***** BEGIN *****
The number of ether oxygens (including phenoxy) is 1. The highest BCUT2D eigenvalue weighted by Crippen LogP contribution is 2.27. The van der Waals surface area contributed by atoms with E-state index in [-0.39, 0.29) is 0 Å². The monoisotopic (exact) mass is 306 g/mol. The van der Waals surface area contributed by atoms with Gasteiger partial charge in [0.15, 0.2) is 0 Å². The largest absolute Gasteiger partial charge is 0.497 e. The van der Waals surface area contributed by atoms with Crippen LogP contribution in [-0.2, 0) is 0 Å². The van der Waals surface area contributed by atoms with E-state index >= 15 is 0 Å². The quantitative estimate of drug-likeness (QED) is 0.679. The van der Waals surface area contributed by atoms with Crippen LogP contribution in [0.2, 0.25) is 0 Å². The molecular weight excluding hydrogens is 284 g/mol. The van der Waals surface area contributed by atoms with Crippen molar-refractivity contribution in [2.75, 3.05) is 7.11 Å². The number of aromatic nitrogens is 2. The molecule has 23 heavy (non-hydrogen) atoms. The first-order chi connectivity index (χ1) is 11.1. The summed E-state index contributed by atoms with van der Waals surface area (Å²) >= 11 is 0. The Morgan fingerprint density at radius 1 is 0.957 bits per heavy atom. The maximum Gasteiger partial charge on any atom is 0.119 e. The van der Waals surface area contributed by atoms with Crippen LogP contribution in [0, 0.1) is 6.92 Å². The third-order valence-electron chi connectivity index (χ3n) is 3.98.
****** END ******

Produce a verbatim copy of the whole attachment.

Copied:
The number of ether oxygens (including phenoxy) is 1. The highest BCUT2D eigenvalue weighted by Crippen LogP contribution is 2.27. The van der Waals surface area contributed by atoms with E-state index in [-0.39, 0.29) is 0 Å². The monoisotopic (exact) mass is 306 g/mol. The van der Waals surface area contributed by atoms with Gasteiger partial charge in [0.15, 0.2) is 0 Å². The largest absolute Gasteiger partial charge is 0.497 e. The van der Waals surface area contributed by atoms with Crippen LogP contribution in [-0.2, 0) is 0 Å². The van der Waals surface area contributed by atoms with E-state index >= 15 is 0 Å². The quantitative estimate of drug-likeness (QED) is 0.679. The van der Waals surface area contributed by atoms with Crippen LogP contribution in [0.2, 0.25) is 0 Å². The molecular weight excluding hydrogens is 284 g/mol. The van der Waals surface area contributed by atoms with Crippen molar-refractivity contribution in [2.75, 3.05) is 7.11 Å². The number of aromatic nitrogens is 2. The molecule has 23 heavy (non-hydrogen) atoms. The first-order chi connectivity index (χ1) is 11.1. The summed E-state index contributed by atoms with van der Waals surface area (Å²) >= 11 is 0. The Morgan fingerprint density at radius 1 is 0.957 bits per heavy atom. The maximum Gasteiger partial charge on any atom is 0.119 e. The van der Waals surface area contributed by atoms with Crippen LogP contribution in [0, 0.1) is 6.92 Å². The third-order valence-electron chi connectivity index (χ3n) is 3.98.